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Make Sweeping Charges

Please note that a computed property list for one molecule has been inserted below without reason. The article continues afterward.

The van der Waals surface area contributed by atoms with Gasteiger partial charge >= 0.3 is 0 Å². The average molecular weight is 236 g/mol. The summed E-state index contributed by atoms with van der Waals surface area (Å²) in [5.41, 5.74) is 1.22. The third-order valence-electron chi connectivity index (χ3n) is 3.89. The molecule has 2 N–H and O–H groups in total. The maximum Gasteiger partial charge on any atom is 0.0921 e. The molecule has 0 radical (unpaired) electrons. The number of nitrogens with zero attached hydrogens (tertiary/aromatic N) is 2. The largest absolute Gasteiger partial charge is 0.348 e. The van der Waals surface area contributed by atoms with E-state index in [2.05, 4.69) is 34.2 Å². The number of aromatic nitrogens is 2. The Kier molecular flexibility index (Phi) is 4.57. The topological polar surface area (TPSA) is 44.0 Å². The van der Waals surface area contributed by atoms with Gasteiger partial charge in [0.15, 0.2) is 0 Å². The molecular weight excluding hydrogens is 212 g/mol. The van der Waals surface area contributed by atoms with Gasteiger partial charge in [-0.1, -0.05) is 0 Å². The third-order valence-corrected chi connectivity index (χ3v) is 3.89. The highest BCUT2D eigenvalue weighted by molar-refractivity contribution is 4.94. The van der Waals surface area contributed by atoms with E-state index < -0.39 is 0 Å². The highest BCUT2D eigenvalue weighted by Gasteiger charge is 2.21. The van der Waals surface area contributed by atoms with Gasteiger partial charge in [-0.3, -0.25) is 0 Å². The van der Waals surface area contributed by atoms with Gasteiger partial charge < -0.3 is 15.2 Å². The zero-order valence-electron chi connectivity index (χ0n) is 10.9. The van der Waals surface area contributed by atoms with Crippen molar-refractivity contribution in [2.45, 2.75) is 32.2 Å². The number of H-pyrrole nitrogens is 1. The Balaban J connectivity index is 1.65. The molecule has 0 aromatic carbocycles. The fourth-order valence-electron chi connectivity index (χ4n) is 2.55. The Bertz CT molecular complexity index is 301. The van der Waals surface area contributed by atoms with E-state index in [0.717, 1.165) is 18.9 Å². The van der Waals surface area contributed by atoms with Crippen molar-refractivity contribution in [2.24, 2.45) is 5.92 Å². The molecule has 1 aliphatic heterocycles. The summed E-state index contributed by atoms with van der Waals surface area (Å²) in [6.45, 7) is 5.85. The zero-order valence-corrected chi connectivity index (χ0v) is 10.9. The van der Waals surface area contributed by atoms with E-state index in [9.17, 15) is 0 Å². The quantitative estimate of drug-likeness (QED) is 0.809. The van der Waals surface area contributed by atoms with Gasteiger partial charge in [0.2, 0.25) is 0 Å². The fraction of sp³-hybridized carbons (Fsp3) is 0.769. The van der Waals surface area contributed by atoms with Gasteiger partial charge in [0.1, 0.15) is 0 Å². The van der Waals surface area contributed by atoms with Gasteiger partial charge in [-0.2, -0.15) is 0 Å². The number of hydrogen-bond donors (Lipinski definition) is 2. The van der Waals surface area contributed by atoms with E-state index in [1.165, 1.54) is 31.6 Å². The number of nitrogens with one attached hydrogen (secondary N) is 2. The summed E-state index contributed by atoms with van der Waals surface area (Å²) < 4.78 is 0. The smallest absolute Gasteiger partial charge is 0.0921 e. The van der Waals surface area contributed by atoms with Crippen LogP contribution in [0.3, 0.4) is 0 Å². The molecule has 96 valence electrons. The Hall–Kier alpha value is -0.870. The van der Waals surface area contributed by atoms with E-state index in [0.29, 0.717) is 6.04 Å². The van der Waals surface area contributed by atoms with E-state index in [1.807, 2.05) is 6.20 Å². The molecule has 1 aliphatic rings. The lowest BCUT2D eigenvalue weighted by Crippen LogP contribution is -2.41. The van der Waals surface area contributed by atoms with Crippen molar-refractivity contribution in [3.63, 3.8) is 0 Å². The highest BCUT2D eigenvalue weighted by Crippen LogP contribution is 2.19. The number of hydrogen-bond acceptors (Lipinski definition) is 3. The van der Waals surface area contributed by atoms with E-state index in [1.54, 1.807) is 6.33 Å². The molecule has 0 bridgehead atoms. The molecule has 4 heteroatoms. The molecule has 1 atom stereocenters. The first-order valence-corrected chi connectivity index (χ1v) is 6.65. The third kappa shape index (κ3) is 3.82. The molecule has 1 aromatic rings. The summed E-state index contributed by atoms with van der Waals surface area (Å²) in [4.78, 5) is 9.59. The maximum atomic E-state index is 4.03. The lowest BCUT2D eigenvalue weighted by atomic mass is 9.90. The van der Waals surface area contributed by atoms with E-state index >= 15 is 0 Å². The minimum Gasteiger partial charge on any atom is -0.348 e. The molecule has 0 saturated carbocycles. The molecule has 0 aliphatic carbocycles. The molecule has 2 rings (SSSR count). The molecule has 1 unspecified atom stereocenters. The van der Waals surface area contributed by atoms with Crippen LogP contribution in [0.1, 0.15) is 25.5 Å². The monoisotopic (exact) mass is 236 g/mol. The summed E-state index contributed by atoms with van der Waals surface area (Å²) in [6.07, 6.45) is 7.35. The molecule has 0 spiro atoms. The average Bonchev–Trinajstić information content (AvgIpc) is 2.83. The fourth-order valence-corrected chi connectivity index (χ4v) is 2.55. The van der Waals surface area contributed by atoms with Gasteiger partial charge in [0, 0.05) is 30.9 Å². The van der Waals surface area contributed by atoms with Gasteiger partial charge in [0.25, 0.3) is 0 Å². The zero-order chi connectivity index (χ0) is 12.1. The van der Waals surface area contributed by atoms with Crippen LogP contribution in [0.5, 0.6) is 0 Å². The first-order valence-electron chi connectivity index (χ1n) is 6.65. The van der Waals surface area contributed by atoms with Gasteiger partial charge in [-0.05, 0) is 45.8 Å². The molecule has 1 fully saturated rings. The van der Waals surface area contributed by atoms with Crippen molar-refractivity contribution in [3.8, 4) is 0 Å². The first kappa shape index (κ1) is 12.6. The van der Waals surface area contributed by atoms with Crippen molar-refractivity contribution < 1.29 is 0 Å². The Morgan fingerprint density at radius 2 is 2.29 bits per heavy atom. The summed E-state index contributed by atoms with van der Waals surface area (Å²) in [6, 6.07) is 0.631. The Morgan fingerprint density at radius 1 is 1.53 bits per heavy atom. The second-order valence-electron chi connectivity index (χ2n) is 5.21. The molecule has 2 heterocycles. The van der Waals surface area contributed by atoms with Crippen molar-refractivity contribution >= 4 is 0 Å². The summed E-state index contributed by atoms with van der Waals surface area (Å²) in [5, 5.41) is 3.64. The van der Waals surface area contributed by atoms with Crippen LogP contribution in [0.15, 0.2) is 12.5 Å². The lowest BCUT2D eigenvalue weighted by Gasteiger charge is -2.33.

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Last spring at a meeting of the antllmperialists held in New York city, a committee was appolnted to investígate arrny conditions in the Philippines. That committee has since been making an investigation and now throngh Charles Francis Adams, chairman, Cari Schurz, Edwin Burritt Smith, Moorfield Storey and Herbert Welsh, makes its report. This report is in the nature of a reply to President Koosevelt's review of the case of General Jacob H. Smith, who was court martialed for his part in the famous "burn and kill" order. The report commends the president's review in so far as the committee feels that the facts warrant But these men hold that Smith, Waller and others who have been courtmartialed are scapegoats rather than the only ones who deserve punishmeut. The above narned gentlemen commend the president for going as far as he has, but hold that he has not gone far enough and offer to furnish proof of their assertions. Writing with reference to the "kil! and burn" order of General Smith the committee says: "As the not unnatural result of military operations so inspired, an official report indicates that, out of a total population in a single district of 000, not less than 100,000 perished." The commlttee in its communication to the president then goes on to speak of the adniinistration of the water cure and continuing says: "Finally every severity knpwn to the state of war practices wbich have excited the 'special reprobation of the American people when reported as features of the hostilities in Cuba, under the Spanish regime, or in South África, during tbc Boor war have been of undisputed and frequeht occurrence in the Philippines. Frorn the early beginning of operations there, it has been the general practice, if not actually the order to kill those wounded in conflict. "In like marmer as respects conee.tration campa Those, as a feature in recent Spanish and South African operations, excited in us as a people the deepest indignation, combined with the most profound sympathy for those thus unmercifully dealt with. 'Ylien resorted to by our officials in the Philippines, these camps are represented as a species of recreation grounds into which the inhabitants of large districts rejoiced to be drawn and from which they departed with sorrow. Keports to which we can, on the other hand, refer give of them accounts not essentially different from the accounts recelved of similar camps established elsewhere." The committee in closing take direct issue with the president when he says that "almost universally the higher offlcers have so borne themselves as to supply the neeessary check over acts of an iinprorjer character by thelr subordinates." They hold that these acts of demoralization are far more general than the president thinks and they say they are ready to furnish proof to that effect The charges these gentlemen rnake are serious and indícate that the investigatiqn has not-gone to the bottom of the matter yet. The fact is, there Js too much poditics mixed up In the investigation on both sides- that is the investigation that has been made In the senate. It has been the purpose f one side to paint th eltuation ever TPorse than it really is probably, and of the other side to hide much of the actual facts of the situation. Under American Ímpetus education In Porto Rico seems to be making rapid beadway. Duriag the four hun■ dred years of Spanlsh control there, it is said that the government never established a single school. But under the Arnerieal military rule 612 schools were opened and 23,000 pupils enrolled. Since the establishment of civil govern ernment, or during the örst year of civil governraent, 800 schools were opened with an enrollment of 3G,000 pupils and $400,000 was set aside for the maintenance of these schools, for nine raontbs of the year. During the second year ander the overnment, $501,000 was appropriated for education by the local' legislature. One thouöand schools were maintalned and 50,000 pupils were enrolled. Evidently the Porto Ricans are eager for educa tion. It Is said if teachers could be had, 150,000 children would enter the schools at once. In this particular, and it is a mighty important one, it Is evident that American influence there has brought about a great onward movement. When the people beeome educated, republican government will mean and will be much more to them than at present. Education will constitute a saving factor in the maintenance of government by the people. It is extremely doubtful if the republican institutions of the United States could have continued to the present day without the powerful support they have constantly received from the public schools. The public schools are the most democratie agencies on earth. The infiuence of these schools in developing in the impressionable minds of the young the democratie idea is beyond all estímate. No distinction of birth, social position or wealth gives to a child any advantage in the public schools. There is a nearer approach to a dead level of equality here than anywhere else under the American flag. And if ever the theory of the equality of all men under the law becomes a practical realization, it wlll be brought about through the influence of the public school more than through all other agencies. WilliaiH J. Bryan in his reeent speech before the New England Democratie league, gave signs of returning saneness. That speech indicates that something has at least partially convinced him that there are other issues than 1G to 1 and that there is such a thing as timellness. Bryan may have been right on the money question, but so long as the people will have none of his theory it is foolish to at this time subordínate other more pressing issues to the one whicn every thoroughly sane man knows cannot be enacted into legislation. There may be other issues upon which the democracy may be able to accomplish something for the benefit of the peole. If the money question is not settled right, it is not perruanently settled and the time may and will come when the issue wüï be reopened aud something accomplished. But the opportune time is not now. Just now there are other evils from whieh the people are suffering far more acutely than from any trouble with their money. These are the questlons which should be pushed to the front, therefore, and Mr. Bryan's recent speech indicates tliat he is getting into position to be consistent in a sensible and sane way. He may yet have a great future and do the democratie party much good, but he cannot make the most of himself and benefit nis party by refusing to progress Tvith the progress of the times. In view of the very important litigation growing out of the repeal of the Michigan Central charter and the settlement of the damages to be paid the company by the state in the courts, the position of attorney general is one of the most important offices to 'be filled this year in Michigan. One of the best lawyers in Michigan is Fred A. Baker, of Detroit. He is known as the greatest constitutional lawyer in Detroit. He is on record as saying that he does not believe the Michigan Central entitled to anything for the repeal of its charter. If any lawyer in Michigan can save the state from paying a large sum of money from the state treasury to the Michigan Central Fred Baker is that man. Why would it not be the wisest thing for the democratie party at its convention next week to place the name of Fred A. Baker, of Detroit, on lts ticket for attorney general. The people would then be assured of having their interests carefully guarded. The Baker's name this year ought to add great strength to the ticket In the death of Charles Kendall Adams the educational world loses one of lts bright and shinlng lights. For more than thírty-flve years he has held prominent educational positlons and :housands of young men and women can testify to the influence his teaching has had in the makeup of their lives. He graduated from the Michigan University and spent twenty years within its halls as a teacher of history. In 1SS5 he was called to the presidency of Cornell University and in 1892 he became the head of the Wlsconsin State University and has remained in active duty until the last few rnoiitns. As teacher, executïve and author, he attained high rank. His Míe work has of that kind that it will snreiy live after biin in the hi I best Tlie monument that a great teacher erects for himself is more enduring than marble. His teaehings remain a living iufluence long after the marble crumbles.